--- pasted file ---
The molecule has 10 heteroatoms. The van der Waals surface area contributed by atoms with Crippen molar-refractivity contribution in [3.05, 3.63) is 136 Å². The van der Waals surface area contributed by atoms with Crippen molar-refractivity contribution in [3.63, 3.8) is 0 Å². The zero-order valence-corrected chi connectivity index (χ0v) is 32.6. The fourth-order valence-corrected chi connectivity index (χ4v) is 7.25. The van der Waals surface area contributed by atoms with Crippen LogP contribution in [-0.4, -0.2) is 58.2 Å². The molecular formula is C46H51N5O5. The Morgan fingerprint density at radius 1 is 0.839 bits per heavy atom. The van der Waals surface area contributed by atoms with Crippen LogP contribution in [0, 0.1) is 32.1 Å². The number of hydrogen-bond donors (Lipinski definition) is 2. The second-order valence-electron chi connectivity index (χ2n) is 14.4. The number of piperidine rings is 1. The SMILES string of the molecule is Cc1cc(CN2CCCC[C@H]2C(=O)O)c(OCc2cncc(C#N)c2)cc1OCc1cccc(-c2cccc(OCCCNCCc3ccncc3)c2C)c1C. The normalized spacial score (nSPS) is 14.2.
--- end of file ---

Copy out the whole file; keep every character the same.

The molecule has 10 heteroatoms. The van der Waals surface area contributed by atoms with Crippen molar-refractivity contribution in [3.05, 3.63) is 136 Å². The van der Waals surface area contributed by atoms with Crippen molar-refractivity contribution in [3.63, 3.8) is 0 Å². The zero-order valence-corrected chi connectivity index (χ0v) is 32.6. The fourth-order valence-corrected chi connectivity index (χ4v) is 7.25. The van der Waals surface area contributed by atoms with Crippen LogP contribution in [-0.4, -0.2) is 58.2 Å². The molecular formula is C46H51N5O5. The Morgan fingerprint density at radius 1 is 0.839 bits per heavy atom. The van der Waals surface area contributed by atoms with Crippen LogP contribution in [0, 0.1) is 32.1 Å². The number of hydrogen-bond donors (Lipinski definition) is 2. The second-order valence-electron chi connectivity index (χ2n) is 14.4. The number of piperidine rings is 1. The SMILES string of the molecule is Cc1cc(CN2CCCC[C@H]2C(=O)O)c(OCc2cncc(C#N)c2)cc1OCc1cccc(-c2cccc(OCCCNCCc3ccncc3)c2C)c1C. The normalized spacial score (nSPS) is 14.2.